The State Assembly of New York on Tuesday has passed a legislation legalising medical marijuana in the area. But will it also sail through the Senate this time? This is the fifth time, in a span of 7 years, the assembly has passed a medical marijuana bill.
The bill "is really about a simple concept, which is to alleviate suffering," according to Senator Brad Hoylman, as qouted by the Huffington Post.
Known as the Compassionate Care Act, the bill seeks to provide relief for thousands of New York patients suffering from serious and debilitating conditions, including cancer, multiple sclerosis and epilepsy. The bill stipulates the use of medical marijuana will be under strict supervision of healthcare providers.
Seriously ill patients who have been first certified by their healthcare providers will be allowed and given up to two and a half ounces of marijuana. Organisations will be allowed to create dispensaries to deliver the drug to registered users and their caregivers.
"There are tens of thousands of New Yorkers with serious, debilitating, life-threatening conditions whose lives could be made more tolerable and longer by enacting this legislation," Assemblyman Richard N. Gottfried, who heads the Health Committee and sponsored the bill, said, as quoted by NYTimes.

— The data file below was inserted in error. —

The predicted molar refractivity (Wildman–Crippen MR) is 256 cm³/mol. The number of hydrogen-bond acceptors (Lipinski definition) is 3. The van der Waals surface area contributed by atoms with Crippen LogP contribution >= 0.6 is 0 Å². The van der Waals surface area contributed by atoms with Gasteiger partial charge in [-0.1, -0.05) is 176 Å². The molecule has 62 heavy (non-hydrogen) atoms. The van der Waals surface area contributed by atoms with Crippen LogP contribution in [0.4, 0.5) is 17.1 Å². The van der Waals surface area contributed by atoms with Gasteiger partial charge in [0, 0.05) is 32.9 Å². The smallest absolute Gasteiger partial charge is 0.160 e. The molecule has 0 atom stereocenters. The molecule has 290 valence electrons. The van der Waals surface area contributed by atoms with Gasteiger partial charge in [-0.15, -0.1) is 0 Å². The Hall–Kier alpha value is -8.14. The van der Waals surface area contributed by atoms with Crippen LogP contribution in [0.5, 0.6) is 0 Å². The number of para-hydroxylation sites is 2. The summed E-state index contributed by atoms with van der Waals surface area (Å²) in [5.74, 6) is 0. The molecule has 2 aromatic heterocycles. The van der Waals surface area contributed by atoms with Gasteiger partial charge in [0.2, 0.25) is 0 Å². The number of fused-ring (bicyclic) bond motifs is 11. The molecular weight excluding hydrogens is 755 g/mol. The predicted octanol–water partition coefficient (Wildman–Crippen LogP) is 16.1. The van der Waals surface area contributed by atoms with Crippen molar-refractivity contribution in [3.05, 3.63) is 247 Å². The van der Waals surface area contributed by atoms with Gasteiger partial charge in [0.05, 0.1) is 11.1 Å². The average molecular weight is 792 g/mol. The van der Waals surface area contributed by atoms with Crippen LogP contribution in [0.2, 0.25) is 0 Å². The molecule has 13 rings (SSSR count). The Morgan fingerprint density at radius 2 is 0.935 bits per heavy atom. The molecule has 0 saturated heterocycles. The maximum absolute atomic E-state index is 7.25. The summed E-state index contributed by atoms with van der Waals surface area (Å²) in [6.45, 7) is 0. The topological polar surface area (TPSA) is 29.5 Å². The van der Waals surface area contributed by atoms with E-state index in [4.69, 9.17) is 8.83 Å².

But before the bill flies off the table, it needs to be passed by the Senate moving on to Gov. Andrew Cuomo for his signature and seal.
On Friday, a new poll released by Quinnipiac University showed 83 per cent of NY voters support legalising medical marijuana.
"Medical marijuana in New York, and in every other state surveyed by Quinnipiac, is a no-brainer," Maurice Carroll, assistant director of the Quinnipiac poll, said in a statement quoted by auburnpub.com.
The bill now awaits a vote in the Senate Finance Committee.
Lawmakers have less than 4 weeks left in the legislative session to pass with finality the Compassionate Care Act.